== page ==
9 Spooky Copyright Stories for Halloween

Every year at Halloween, I run a neighborhood haunted house. Often times, as with last year, I take some time at the end of the month to wrap things up and get ready.

Luckily, this year, between a relatively quiet time at my consulting job and being well-prepared on the haunt, I was able to keep posting right up to today.

However, that doesn’t mean I want to leave without making at least one spooky post this Halloween. Fortunately, there is a lot of rich history to examine when one studies how copyright has shaped Halloween.

With that in mind, here are nine copyright-related stories that are perfect for the Halloween season. 

How Copyright Shaped Horror

Nothing is more connected with Halloween than horror, in particular horror movies. However, if you’ve enjoyed tales of vampires, zombies or Frankenstein’s Monster, you’ve had your media shaped very directly by copyright.

Here are three examples:

  1. How a Copyright Mistake Created the Modern Zombie: Night of the Living Dead is widely credited for being the seminal modern zombie movie. However, a copyright mistake landed it, and its lore, in the public domain. Here’s what happened and how it changed the genre. 
  2. How Universal Re-Copyrighted Frankenstein’s Monster: At the other end of the spectrum, you have Frankenstein’s Monster. Though Mary Shelly’s original book lapsed into the public domain over a century ago, the iconic version most people connect with the monster is very much owned and protected by Universal Pictures, at least for a few more years.
  3. Dracula vs. Nosferatu: A True Copyright Horror Story: Finally, much of modern vampire lore came not from Dracula, but a failed attempt to not be sued by the estate of Bram Stoker. Here we look at the tale of Nosferatu and how its contributions to vampire lore were nearly lost forever.

All in all, no matter what kind of horror you enjoy, it’s safe to assume that copyright has altered the course of the genre dramatically, including having strong impacts on films being made today.

Copyright and Haunted Houses

Equally synonymous with Halloween are haunted houses. Obviously, that is a subject I’m passionate about. Not only do I help operate a neighborhood haunted house, my girlfriend and I also co-host the weekly podcast Haunt Weekly.

However, haunted houses also have copyright and other IP issues to consider. 

Here’s just three examples: 

  1. HAuNTcon 2016 – Copyright and Trademark for Haunters: In 2016 I was invited to speak at HAuNTcon, a national convention for haunted attraction owners and operators. In this presentation, we look at the variety of copyright and trademark issues haunts need to think about to stay open.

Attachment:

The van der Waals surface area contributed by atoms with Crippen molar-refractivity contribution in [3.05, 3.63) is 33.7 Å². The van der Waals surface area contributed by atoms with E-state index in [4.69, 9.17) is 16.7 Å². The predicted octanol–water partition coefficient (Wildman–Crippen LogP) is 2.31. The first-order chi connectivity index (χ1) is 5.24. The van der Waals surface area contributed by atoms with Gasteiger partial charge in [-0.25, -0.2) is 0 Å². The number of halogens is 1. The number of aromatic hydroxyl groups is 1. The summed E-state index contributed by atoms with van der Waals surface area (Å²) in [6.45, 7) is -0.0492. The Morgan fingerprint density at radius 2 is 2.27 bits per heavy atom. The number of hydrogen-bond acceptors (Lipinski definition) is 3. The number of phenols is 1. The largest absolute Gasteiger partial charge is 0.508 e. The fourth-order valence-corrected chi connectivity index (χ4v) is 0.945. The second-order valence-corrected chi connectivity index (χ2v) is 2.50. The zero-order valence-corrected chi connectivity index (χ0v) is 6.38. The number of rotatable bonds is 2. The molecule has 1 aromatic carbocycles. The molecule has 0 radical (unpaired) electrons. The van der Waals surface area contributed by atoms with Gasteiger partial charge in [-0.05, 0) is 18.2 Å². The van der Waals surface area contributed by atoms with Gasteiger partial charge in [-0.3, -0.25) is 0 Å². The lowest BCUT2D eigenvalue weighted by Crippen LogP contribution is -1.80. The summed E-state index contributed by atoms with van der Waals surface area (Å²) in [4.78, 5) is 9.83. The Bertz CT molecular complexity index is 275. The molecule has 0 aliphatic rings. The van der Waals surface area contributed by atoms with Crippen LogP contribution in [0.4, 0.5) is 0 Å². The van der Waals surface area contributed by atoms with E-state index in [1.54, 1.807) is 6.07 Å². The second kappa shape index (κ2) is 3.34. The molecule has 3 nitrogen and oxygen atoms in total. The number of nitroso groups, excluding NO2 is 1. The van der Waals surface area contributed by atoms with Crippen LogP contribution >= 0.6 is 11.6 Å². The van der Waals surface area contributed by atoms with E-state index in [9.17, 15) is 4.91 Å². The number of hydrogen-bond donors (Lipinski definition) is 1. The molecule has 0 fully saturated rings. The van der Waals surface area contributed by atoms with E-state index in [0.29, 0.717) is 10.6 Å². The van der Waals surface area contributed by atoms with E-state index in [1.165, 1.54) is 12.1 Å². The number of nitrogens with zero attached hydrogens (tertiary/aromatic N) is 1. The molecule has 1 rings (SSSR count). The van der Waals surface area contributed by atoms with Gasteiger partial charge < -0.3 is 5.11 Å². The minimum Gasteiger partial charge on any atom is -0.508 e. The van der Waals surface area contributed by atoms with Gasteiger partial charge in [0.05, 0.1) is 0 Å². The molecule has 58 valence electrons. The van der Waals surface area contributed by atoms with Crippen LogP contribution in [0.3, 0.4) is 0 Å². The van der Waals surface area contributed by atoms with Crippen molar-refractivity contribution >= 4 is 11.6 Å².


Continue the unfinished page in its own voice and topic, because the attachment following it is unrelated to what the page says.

2. Copyright Conversations from HAuNTcon: The 2016 talk was preceded by a visit to the 2015 HAuNTcon, where I answered questions from various haunters who wondered about music, characters, software and other IP issues related to haunting.
  3. 5 Copyright Issues for Halloween: Finally, back in 2010, I shared an article about the copyright issues we faced as home haunters, and some of the ways that we worked to eliminate or reduce the issues. Along the way, we talk about how working around copyright issues helped make our haunt more unique.

In short, if you’re either going to or have already been to a haunted house this year, it is likely the owners have had at least a few copyright issues to address.

Spooky Copyright Weirdness

On the whole, most Halloween-related works are fairly mundane when it comes to copyright. The Rocky Horror Picture Show, for example, may be one of the most bizarre theatrical releases of all time, its copyright history is surprisingly mundane.

However, there are a few examples of spooky creations with bizarre histories.

  1. Copyright and Metropolis: Metropolis, as a film, has been lost, rediscovered, placed into the public domain and then pulled out of it. This article tells the history of the film that has had perhaps the most unusual copyright history ever.
  2. Brains! A Story of Missed Attribution and Missed Opportunity: In October 2002, musician Aurelio Voltaire was set to get what could have been a major break, having one of his songs played on a popular Cartoon Network show. However, when the episode aired, no attribution was given, even though it had been customary up to that point. Sadly, due to his agreement, he had no recourse that he could take.
  3. Copyright and the Twilight Zone: From earlier this month, this article looks at two episodes of The Twilight Zone that had a less than normal copyright history. One episode was considered lost for decades following a copyright infringement lawsuit and another, which wasn’t original to the show, actually made its debut on Alfred Hitchcock Presents years earlier.  

In short, there’s no doubt that Halloween has seen its fair share of copyright weirdness.

Bottom Line

In the end, Halloween is like any other element of popular culture. It has been shaped and steered by copyright, both directly and indirectly, over the decades. Realistically, you could write a similar collection of stories for any other holiday.

That said, there’s a reason why Halloween is a special holiday. It’s a holiday that celebrates the fun of being scared. It’s a slightly macabre holiday with a bit of naughtiness baked into it. It stands out from the other holidays on the calendar.

That, in turn, helps its copyright and IP stories stand out as well.

So have a great, happy and safe Halloween. I’ll see all of you Thursday after I take a day to recover!

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